Beer review – Super Bock Stout vs Sagres Preta

Picture the scene: you’ve spent the whole week at Web Summit in Lisbon, dutifully listening to talks and panels taking lots of notes, networking with dozens of different tech startups, and going to bed early. Now, after a long week, you can finally crack open a beer to celebrate…but wait. This is Portugal. Where will you get your stout fix?

You’ve done a bit of googling about the two top dark beers in Portugal and have been lucky enough to stumble across this guide. Welcome, all, to a side by side comparison of Super Bock’s Stout and Sagres’ Preta.

Super Bock, Stout

You apply different standards when travelling in another country. At home, I’m incredibly abstemious and won’t touch a drop of alcohol until the afternoon. Here in Lisbon, I’ll merrily order a beer with my breakfast.

A travesty that it comes with such a tiny glass, but I’m only annoyed because I haven’t had my morning coffee yet

Held to the light, the SBS is a dark ruby brown with a generous tan head. It gives off aromas of cheap drinking chocolate, followed up by more Cadbury Options on the tongue. There’s bitterness here too, however, and perhaps a hint of dark fruity tartness. Bitter notes longer briefly on the finish.

It’s not bad. But the SBS is too delicate and fresh to call itself a stout. This is a dark lager, one with the chocolatey, red fruit notes you might expect to find in a stout, but a lager all the same.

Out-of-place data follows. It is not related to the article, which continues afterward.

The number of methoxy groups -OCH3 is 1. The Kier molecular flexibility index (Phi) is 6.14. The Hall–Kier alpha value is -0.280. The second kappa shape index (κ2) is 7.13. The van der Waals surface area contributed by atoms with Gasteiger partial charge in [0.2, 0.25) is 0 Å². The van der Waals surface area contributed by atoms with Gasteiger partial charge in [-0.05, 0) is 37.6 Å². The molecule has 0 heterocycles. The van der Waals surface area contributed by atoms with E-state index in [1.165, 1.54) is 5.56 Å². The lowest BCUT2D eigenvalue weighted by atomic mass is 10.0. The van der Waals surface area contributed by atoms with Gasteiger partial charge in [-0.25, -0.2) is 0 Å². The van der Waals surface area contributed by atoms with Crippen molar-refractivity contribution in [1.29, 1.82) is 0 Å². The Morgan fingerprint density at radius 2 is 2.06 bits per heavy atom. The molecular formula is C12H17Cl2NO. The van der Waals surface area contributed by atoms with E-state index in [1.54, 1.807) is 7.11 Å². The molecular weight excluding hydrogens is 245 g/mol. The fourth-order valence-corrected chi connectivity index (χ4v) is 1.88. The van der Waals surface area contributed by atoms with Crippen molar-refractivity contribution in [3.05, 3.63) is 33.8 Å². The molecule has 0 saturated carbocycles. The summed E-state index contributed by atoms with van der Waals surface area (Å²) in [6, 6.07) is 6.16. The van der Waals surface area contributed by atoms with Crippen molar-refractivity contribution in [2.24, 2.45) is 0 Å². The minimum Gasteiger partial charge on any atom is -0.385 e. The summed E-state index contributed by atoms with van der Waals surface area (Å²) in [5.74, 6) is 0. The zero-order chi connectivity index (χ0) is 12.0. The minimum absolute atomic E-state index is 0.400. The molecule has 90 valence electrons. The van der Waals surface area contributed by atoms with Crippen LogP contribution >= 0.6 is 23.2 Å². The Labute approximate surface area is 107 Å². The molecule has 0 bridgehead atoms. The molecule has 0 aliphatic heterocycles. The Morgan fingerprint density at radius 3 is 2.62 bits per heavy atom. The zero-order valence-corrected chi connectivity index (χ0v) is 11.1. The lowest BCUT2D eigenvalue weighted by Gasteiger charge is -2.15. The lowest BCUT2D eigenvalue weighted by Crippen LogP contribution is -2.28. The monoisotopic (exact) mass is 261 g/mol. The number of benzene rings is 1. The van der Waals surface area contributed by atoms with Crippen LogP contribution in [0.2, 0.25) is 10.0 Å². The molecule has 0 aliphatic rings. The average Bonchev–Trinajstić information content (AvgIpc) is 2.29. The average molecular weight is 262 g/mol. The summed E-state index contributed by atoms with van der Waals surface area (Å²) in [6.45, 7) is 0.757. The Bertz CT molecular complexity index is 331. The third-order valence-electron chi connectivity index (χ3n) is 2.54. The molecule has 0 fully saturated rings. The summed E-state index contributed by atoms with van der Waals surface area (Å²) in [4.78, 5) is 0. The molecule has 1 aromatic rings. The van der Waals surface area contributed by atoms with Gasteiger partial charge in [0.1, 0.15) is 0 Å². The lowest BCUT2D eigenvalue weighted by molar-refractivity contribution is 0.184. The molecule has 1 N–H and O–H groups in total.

Breakfast beer is rarely a good idea, but in this case I feel like I’ve selected the wrong beer. It’s a bit too serious for morning drinking: this feels like a beer to drink just one of, preferably a swift half pint on the way home from work at the end of a hard day.

2

Sagres, Preta

Now drinking at a slightly more acceptable time of day, we have Super Bock’s main competitor Sagres’ take on a dark beer.

Served with its traditional pairing, French erotic fiction

At first glance the Preta looks very similar to the SBS. It’s black and clear, though little in the way of head on this occasion.

The aroma is roasted and smoky, charcoal with a hint of cola sweetness. The flavour is fruitier: cherry cola and blackcurrant give way to charcoal ashiness. Once left alone to warm up for a few minutes dark chocolate notes emerge too, rounding off into a dark, roasted malt finish. 3

Verdict

Neither of these beers is a stout. But if you’re looking to satisfy a stout craving, the Sagres ticks more of the boxes – the flavours are richer, more complex than you’ll find in the Super Bock.

Of course, you could just give the two highest profile brewers a miss and seek out some proper craft beer instead. Which is precisely what we did afterwards…

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